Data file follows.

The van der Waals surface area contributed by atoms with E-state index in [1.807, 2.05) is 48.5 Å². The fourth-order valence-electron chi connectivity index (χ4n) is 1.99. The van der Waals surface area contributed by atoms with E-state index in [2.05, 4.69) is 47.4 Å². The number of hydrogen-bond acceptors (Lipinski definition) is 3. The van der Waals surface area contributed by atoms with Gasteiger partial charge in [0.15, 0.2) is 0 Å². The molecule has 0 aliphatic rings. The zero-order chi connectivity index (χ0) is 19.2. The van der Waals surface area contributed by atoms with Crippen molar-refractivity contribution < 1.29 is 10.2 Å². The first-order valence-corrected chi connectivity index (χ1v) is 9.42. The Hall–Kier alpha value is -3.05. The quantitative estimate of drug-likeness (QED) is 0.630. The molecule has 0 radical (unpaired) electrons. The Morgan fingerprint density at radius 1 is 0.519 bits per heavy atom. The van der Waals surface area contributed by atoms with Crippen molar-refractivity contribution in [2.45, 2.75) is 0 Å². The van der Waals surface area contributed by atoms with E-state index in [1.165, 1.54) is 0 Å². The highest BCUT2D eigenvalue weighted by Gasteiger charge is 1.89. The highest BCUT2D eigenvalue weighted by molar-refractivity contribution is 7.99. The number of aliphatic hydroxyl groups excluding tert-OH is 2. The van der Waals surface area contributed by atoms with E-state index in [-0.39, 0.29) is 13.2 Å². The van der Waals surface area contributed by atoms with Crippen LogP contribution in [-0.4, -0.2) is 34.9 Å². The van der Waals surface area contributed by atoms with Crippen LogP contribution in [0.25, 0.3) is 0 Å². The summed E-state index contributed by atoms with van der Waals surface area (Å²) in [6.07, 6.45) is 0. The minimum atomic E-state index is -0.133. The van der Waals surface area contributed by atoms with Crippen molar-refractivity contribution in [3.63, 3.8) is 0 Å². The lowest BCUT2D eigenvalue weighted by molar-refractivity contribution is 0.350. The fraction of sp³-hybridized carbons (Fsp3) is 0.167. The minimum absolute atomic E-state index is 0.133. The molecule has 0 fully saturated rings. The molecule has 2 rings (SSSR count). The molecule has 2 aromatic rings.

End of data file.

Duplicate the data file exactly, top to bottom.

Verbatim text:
The van der Waals surface area contributed by atoms with E-state index in [1.807, 2.05) is 48.5 Å². The fourth-order valence-electron chi connectivity index (χ4n) is 1.99. The van der Waals surface area contributed by atoms with E-state index in [2.05, 4.69) is 47.4 Å². The number of hydrogen-bond acceptors (Lipinski definition) is 3. The van der Waals surface area contributed by atoms with Gasteiger partial charge in [0.15, 0.2) is 0 Å². The molecule has 0 aliphatic rings. The zero-order chi connectivity index (χ0) is 19.2. The van der Waals surface area contributed by atoms with Crippen molar-refractivity contribution < 1.29 is 10.2 Å². The first-order valence-corrected chi connectivity index (χ1v) is 9.42. The Hall–Kier alpha value is -3.05. The quantitative estimate of drug-likeness (QED) is 0.630. The molecule has 0 radical (unpaired) electrons. The Morgan fingerprint density at radius 1 is 0.519 bits per heavy atom. The van der Waals surface area contributed by atoms with Crippen molar-refractivity contribution in [2.45, 2.75) is 0 Å². The van der Waals surface area contributed by atoms with E-state index in [1.165, 1.54) is 0 Å². The highest BCUT2D eigenvalue weighted by Gasteiger charge is 1.89. The highest BCUT2D eigenvalue weighted by molar-refractivity contribution is 7.99. The number of aliphatic hydroxyl groups excluding tert-OH is 2. The van der Waals surface area contributed by atoms with E-state index in [-0.39, 0.29) is 13.2 Å². The van der Waals surface area contributed by atoms with Crippen LogP contribution in [-0.4, -0.2) is 34.9 Å². The van der Waals surface area contributed by atoms with Crippen LogP contribution in [0.25, 0.3) is 0 Å². The summed E-state index contributed by atoms with van der Waals surface area (Å²) in [6.07, 6.45) is 0. The minimum atomic E-state index is -0.133. The van der Waals surface area contributed by atoms with Crippen molar-refractivity contribution in [3.63, 3.8) is 0 Å². The lowest BCUT2D eigenvalue weighted by molar-refractivity contribution is 0.350. The fraction of sp³-hybridized carbons (Fsp3) is 0.167. The minimum absolute atomic E-state index is 0.133. The molecule has 0 fully saturated rings. The molecule has 2 rings (SSSR count). The molecule has 2 aromatic rings.